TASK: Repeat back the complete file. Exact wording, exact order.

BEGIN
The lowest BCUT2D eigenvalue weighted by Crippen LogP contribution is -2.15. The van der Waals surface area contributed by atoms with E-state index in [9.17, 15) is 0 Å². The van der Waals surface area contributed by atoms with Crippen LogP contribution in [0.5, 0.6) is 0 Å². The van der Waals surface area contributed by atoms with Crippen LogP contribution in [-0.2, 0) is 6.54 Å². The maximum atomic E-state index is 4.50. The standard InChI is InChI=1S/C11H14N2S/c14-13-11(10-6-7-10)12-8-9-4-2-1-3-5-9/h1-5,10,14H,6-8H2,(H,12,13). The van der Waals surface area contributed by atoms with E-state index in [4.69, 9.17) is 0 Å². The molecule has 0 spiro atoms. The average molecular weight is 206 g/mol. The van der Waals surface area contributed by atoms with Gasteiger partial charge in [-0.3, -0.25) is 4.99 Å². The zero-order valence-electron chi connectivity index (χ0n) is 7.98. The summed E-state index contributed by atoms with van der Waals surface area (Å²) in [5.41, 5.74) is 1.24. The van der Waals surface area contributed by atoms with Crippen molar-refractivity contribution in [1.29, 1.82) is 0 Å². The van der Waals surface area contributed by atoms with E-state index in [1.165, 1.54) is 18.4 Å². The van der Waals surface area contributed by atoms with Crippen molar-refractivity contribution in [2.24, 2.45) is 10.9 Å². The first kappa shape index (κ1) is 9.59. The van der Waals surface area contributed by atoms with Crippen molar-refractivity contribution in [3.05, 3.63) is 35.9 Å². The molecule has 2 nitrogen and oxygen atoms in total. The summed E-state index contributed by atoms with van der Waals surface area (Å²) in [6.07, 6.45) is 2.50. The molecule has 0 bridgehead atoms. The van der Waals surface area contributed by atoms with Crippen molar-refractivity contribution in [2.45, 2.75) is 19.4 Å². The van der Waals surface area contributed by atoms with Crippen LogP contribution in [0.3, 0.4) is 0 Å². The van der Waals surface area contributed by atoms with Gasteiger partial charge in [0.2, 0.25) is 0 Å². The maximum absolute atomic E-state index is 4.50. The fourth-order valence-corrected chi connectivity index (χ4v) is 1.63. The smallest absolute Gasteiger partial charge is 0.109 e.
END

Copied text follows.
The lowest BCUT2D eigenvalue weighted by Crippen LogP contribution is -2.15. The van der Waals surface area contributed by atoms with E-state index in [9.17, 15) is 0 Å². The van der Waals surface area contributed by atoms with Crippen LogP contribution in [0.5, 0.6) is 0 Å². The van der Waals surface area contributed by atoms with Crippen LogP contribution in [-0.2, 0) is 6.54 Å². The maximum atomic E-state index is 4.50. The standard InChI is InChI=1S/C11H14N2S/c14-13-11(10-6-7-10)12-8-9-4-2-1-3-5-9/h1-5,10,14H,6-8H2,(H,12,13). The van der Waals surface area contributed by atoms with E-state index in [4.69, 9.17) is 0 Å². The molecule has 0 spiro atoms. The average molecular weight is 206 g/mol. The van der Waals surface area contributed by atoms with Gasteiger partial charge in [-0.3, -0.25) is 4.99 Å². The zero-order valence-electron chi connectivity index (χ0n) is 7.98. The summed E-state index contributed by atoms with van der Waals surface area (Å²) in [5.41, 5.74) is 1.24. The van der Waals surface area contributed by atoms with Crippen molar-refractivity contribution in [1.29, 1.82) is 0 Å². The van der Waals surface area contributed by atoms with E-state index in [1.165, 1.54) is 18.4 Å². The van der Waals surface area contributed by atoms with Crippen molar-refractivity contribution in [2.24, 2.45) is 10.9 Å². The first kappa shape index (κ1) is 9.59. The van der Waals surface area contributed by atoms with Crippen molar-refractivity contribution in [3.05, 3.63) is 35.9 Å². The molecule has 2 nitrogen and oxygen atoms in total. The summed E-state index contributed by atoms with van der Waals surface area (Å²) in [6.07, 6.45) is 2.50. The molecule has 0 bridgehead atoms. The van der Waals surface area contributed by atoms with Crippen molar-refractivity contribution in [2.45, 2.75) is 19.4 Å². The van der Waals surface area contributed by atoms with Crippen LogP contribution in [0.3, 0.4) is 0 Å². The van der Waals surface area contributed by atoms with Gasteiger partial charge in [0.2, 0.25) is 0 Å². The maximum absolute atomic E-state index is 4.50. The fourth-order valence-corrected chi connectivity index (χ4v) is 1.63. The smallest absolute Gasteiger partial charge is 0.109 e.